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About the Flag of the United States of America

The Flag of the United States, popularly called the American flag, the official national flag of the United States. It consists of 13 horizontal stripes, 7 red alternating with 6 white, and in the upper corner near the staff, a rectangular blue field, or canton, containing 50 five-pointed white stars. The stripes symbolize the 13 colonies that originally constituted the United States of America. The stars represent the 50 states of the Union. In the language of the Continental Congress, which defined the symbolic meanings of the colors red, white, and blue, as used in the flag, "White signifies Purity and Innocence; Red, Hardiness and Valor; and Blue, Vigilance, Perseverance and Justice." Because of its stars, stripes, and colors, the American flag is frequently called the Star-Spangled Banner, the Stars and Stripes, or the Red, White, and Blue. Another popular, patriotic designation, Old Glory, is of uncertain origin.

Early flags designed for use in the American colonies reflected the Old World origin of the colonists. In the British colonies many flags were adaptations of the British Union Jack (see Flags, National). The colors red, white, and blue, which symbolized colonial unity, were first used in a flag in New England in 1737.

Listen to The US National Anthem...

The melody to which Francis Scott Key intended his poem, "The Star Spangled Banner" (which became our national anthem) to be sung was the popular English tune known as "To Anacreon in Heaven." Written about 1775 by John Stafford Smith, the tune was originally the "constitutional song" of the Anacreontic Society, a gentlemen's music club in London named after Anacreon, a Greek poet who lived 563-478 B.C.E., who was noted for his songs in praise of love and wine. It became extremely popular in America, where it was used to accompany a number of verses, including the patriotic song called "Adams and Liberty," before 1814. Key himself used the tune for his 1805 poem "When the Warrior Returns from the Battle Afar."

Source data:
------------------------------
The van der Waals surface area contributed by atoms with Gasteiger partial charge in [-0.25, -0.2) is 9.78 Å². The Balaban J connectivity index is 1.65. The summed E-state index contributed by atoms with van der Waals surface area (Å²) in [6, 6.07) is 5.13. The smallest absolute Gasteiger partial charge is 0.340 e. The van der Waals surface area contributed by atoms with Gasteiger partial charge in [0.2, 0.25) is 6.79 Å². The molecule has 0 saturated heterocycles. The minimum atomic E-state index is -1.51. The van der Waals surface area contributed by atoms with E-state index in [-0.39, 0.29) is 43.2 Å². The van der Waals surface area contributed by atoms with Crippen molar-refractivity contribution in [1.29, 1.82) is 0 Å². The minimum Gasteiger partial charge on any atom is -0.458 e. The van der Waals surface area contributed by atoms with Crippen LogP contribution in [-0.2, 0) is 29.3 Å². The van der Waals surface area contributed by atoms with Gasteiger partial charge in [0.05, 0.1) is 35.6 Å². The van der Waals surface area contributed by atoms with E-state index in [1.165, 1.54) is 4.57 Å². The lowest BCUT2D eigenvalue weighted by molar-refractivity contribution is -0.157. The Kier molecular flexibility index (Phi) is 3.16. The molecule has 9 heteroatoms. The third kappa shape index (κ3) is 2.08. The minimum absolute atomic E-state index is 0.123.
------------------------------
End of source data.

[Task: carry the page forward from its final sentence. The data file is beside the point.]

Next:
On June 14, 1777, Congress made the following resolution: "The flag of the United States shall be thirteen stripes, alternate red and white, with a union of thirteen stars of white on a blue field ..." Official announcement of the new flag was not made until September 3, 1777. When it was first flown has not been determined. Historical research has failed to establish a factual foundation for the traditional story that the flag maker Betsy Ross made the first American flag.

The flag is usually displayed from sunrise to sunset in the open. It should be raised briskly and lowered ceremoniously. It is displayed daily, weather permitting, and especially on certain holidays, on or near the main administration buildings of all public institutions. It is also displayed in or near every polling place on election days and in or near every schoolhouse during school days.

When carried in processions with another flag, the U.S. flag is borne to the right of the other emblems carried by the marchers. When carried with several other flags, it may be borne in front of the center of the line formed by the other standards. No other flag or pennant should be placed above the U.S. flag. When displayed against a wall or in a window, the blue field should be uppermost and to the left of the observer. When displayed flat on a speaker's platform, the flag should be behind and above the head of the speaker.

A number of rules regulate the display of the flag at various public ceremonies and its display in connection with state and city flags and in churches. Other rules deal with the observance of proper respect for the American flag. The latter are supplemented in most of the states by laws prohibiting the use of the U.S. flag for advertising purposes. The armed services have detailed regulations for military and naval uses of the flag.

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